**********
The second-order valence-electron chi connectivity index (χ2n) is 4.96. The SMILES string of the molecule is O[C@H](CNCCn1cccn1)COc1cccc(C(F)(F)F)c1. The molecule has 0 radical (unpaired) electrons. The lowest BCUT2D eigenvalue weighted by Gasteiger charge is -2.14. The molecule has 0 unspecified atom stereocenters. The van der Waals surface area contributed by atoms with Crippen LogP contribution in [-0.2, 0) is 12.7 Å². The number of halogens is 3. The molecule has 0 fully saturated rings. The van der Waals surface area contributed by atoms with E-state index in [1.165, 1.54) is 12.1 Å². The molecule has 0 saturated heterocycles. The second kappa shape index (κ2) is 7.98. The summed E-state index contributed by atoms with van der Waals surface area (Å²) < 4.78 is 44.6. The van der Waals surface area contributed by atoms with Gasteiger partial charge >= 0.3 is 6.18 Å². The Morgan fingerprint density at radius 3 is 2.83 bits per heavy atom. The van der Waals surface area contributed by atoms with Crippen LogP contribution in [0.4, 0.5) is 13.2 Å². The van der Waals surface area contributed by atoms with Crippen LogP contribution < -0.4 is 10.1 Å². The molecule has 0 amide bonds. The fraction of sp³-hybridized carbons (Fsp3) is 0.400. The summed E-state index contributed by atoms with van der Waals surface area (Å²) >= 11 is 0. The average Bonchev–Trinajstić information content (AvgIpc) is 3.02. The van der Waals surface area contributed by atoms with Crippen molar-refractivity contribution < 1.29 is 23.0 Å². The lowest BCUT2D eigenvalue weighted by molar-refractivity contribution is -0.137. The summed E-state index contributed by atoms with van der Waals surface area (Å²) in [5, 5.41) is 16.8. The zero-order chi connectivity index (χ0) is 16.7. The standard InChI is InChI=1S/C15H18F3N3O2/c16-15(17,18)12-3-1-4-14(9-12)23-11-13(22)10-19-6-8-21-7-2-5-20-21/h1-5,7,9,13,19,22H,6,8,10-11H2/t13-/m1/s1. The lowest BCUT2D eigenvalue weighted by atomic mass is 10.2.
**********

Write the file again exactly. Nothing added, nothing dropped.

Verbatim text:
The second-order valence-electron chi connectivity index (χ2n) is 4.96. The SMILES string of the molecule is O[C@H](CNCCn1cccn1)COc1cccc(C(F)(F)F)c1. The molecule has 0 radical (unpaired) electrons. The lowest BCUT2D eigenvalue weighted by Gasteiger charge is -2.14. The molecule has 0 unspecified atom stereocenters. The van der Waals surface area contributed by atoms with Crippen LogP contribution in [-0.2, 0) is 12.7 Å². The number of halogens is 3. The molecule has 0 fully saturated rings. The van der Waals surface area contributed by atoms with E-state index in [1.165, 1.54) is 12.1 Å². The molecule has 0 saturated heterocycles. The second kappa shape index (κ2) is 7.98. The summed E-state index contributed by atoms with van der Waals surface area (Å²) < 4.78 is 44.6. The van der Waals surface area contributed by atoms with Gasteiger partial charge >= 0.3 is 6.18 Å². The Morgan fingerprint density at radius 3 is 2.83 bits per heavy atom. The van der Waals surface area contributed by atoms with Crippen LogP contribution in [0.4, 0.5) is 13.2 Å². The van der Waals surface area contributed by atoms with Crippen LogP contribution < -0.4 is 10.1 Å². The molecule has 0 amide bonds. The fraction of sp³-hybridized carbons (Fsp3) is 0.400. The summed E-state index contributed by atoms with van der Waals surface area (Å²) >= 11 is 0. The average Bonchev–Trinajstić information content (AvgIpc) is 3.02. The van der Waals surface area contributed by atoms with Crippen molar-refractivity contribution < 1.29 is 23.0 Å². The lowest BCUT2D eigenvalue weighted by molar-refractivity contribution is -0.137. The summed E-state index contributed by atoms with van der Waals surface area (Å²) in [5, 5.41) is 16.8. The zero-order chi connectivity index (χ0) is 16.7. The standard InChI is InChI=1S/C15H18F3N3O2/c16-15(17,18)12-3-1-4-14(9-12)23-11-13(22)10-19-6-8-21-7-2-5-20-21/h1-5,7,9,13,19,22H,6,8,10-11H2/t13-/m1/s1. The lowest BCUT2D eigenvalue weighted by atomic mass is 10.2.